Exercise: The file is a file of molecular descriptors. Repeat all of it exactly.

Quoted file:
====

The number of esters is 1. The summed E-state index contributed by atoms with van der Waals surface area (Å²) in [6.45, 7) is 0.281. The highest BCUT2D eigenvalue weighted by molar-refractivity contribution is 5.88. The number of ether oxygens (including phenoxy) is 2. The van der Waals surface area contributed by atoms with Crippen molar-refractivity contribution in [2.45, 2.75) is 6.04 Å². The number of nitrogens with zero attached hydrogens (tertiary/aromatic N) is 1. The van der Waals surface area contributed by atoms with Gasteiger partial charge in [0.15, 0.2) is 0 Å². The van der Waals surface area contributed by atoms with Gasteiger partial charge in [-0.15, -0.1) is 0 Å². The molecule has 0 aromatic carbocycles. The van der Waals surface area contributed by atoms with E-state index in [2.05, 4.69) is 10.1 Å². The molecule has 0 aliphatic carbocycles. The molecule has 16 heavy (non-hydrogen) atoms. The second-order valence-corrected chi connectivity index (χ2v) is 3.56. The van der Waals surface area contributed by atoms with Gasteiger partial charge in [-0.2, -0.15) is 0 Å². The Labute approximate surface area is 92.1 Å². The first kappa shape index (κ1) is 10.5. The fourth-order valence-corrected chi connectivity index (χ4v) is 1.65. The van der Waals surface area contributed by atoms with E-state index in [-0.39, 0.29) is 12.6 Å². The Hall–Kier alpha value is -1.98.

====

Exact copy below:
The number of esters is 1. The summed E-state index contributed by atoms with van der Waals surface area (Å²) in [6.45, 7) is 0.281. The highest BCUT2D eigenvalue weighted by molar-refractivity contribution is 5.88. The number of ether oxygens (including phenoxy) is 2. The van der Waals surface area contributed by atoms with Crippen molar-refractivity contribution in [2.45, 2.75) is 6.04 Å². The number of nitrogens with zero attached hydrogens (tertiary/aromatic N) is 1. The van der Waals surface area contributed by atoms with Gasteiger partial charge in [0.15, 0.2) is 0 Å². The van der Waals surface area contributed by atoms with Gasteiger partial charge in [-0.15, -0.1) is 0 Å². The molecule has 0 aromatic carbocycles. The van der Waals surface area contributed by atoms with E-state index in [2.05, 4.69) is 10.1 Å². The molecule has 0 aliphatic carbocycles. The molecule has 16 heavy (non-hydrogen) atoms. The second-order valence-corrected chi connectivity index (χ2v) is 3.56. The van der Waals surface area contributed by atoms with Gasteiger partial charge in [-0.2, -0.15) is 0 Å². The Labute approximate surface area is 92.1 Å². The first kappa shape index (κ1) is 10.5. The fourth-order valence-corrected chi connectivity index (χ4v) is 1.65. The van der Waals surface area contributed by atoms with E-state index in [-0.39, 0.29) is 12.6 Å². The Hall–Kier alpha value is -1.98.